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One of the greatest joys I’ve experienced since beginning this blog is the opportunity to connect and dialogue with other parents, professionals, caregivers and new friends.  This online community has not only given me hope when I’ve most needed it, but your stories, insights, support, humor and encouragement have sent good karma ripples out into the world and have helped countless other families like mine.  And as always, I am oh-so-grateful to you!

Caroline McGraw has a unique perspective on special needs and autism, and a gift for bringing the truth to light in her work.  Please stop back next week to read her very special post.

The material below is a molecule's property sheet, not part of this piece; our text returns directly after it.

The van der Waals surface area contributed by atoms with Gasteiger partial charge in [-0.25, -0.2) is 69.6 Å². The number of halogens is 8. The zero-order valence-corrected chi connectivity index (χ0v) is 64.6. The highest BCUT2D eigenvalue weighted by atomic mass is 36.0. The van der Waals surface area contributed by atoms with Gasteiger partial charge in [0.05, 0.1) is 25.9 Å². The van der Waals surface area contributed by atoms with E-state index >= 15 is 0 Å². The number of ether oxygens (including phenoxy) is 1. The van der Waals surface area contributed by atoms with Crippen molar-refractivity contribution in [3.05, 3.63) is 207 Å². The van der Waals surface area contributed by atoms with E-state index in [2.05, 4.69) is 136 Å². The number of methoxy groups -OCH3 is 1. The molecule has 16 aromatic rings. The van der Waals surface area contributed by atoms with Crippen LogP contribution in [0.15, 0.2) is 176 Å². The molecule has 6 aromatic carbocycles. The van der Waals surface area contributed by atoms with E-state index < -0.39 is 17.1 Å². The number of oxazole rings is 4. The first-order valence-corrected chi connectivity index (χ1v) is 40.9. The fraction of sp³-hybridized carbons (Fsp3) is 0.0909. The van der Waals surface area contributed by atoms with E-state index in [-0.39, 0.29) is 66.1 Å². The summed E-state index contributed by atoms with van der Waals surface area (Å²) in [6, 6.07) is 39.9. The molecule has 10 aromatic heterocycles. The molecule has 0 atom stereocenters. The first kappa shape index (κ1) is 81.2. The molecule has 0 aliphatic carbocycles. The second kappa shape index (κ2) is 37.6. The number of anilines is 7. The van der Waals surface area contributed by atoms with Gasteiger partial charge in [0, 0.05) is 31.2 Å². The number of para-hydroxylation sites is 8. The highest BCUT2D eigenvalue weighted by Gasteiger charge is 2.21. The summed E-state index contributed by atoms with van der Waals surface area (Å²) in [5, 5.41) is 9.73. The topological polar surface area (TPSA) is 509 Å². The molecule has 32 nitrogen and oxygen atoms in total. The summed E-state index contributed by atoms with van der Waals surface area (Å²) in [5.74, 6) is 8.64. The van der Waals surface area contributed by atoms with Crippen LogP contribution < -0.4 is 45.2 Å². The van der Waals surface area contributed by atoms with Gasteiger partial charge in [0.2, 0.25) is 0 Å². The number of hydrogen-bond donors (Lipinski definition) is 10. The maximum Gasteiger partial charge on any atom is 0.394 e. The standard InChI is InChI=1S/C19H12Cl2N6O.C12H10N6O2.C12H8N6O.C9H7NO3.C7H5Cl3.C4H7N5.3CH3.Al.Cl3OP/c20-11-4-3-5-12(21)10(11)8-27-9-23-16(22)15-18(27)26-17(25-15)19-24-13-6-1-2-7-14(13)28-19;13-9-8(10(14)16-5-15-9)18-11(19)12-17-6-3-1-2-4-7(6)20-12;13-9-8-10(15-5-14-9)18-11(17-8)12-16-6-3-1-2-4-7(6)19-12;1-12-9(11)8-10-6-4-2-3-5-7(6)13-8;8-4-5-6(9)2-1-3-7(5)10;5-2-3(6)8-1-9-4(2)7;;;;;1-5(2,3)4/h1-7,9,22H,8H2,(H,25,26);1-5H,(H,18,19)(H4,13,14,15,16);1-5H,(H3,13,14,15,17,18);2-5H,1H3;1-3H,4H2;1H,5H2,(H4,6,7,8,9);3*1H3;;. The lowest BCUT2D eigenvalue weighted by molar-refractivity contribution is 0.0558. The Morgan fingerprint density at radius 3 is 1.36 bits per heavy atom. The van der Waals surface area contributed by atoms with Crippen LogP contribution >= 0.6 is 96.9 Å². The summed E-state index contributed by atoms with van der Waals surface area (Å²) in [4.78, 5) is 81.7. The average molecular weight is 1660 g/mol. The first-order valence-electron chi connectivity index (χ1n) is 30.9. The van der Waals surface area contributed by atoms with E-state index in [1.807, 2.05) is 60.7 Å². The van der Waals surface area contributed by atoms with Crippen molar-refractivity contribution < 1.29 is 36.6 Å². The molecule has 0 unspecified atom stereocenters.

All best wishes for a peaceful weekend!

manifesting

Funny things. Please.

I often write when I feel sentimental.  I write tributes to people who have touched my life, I write gratitude lists.  Sometimes I write funny things, silly things, cute things that make people go “awwwww…” with a little head tilt.  Rarely do I write when I am supremely pissed off.  But today is one of those days.  Lucky you.  Read on.

gecko huhI love to laugh.  When I am laughing so hard my cheekbones feel stuck in a smile, my stomach hurts and I’m having trouble breathing, well that is just *the* BEST.  People put funny “posters” on facebook, they share cartoons & crazy out-of-context quotes.  There are tons of funny things out there.  And if you do an image search (try goodsearch before those other search engines– money gets raised for good causes) you can surely find enough pictures to crack you up for a good hour or two.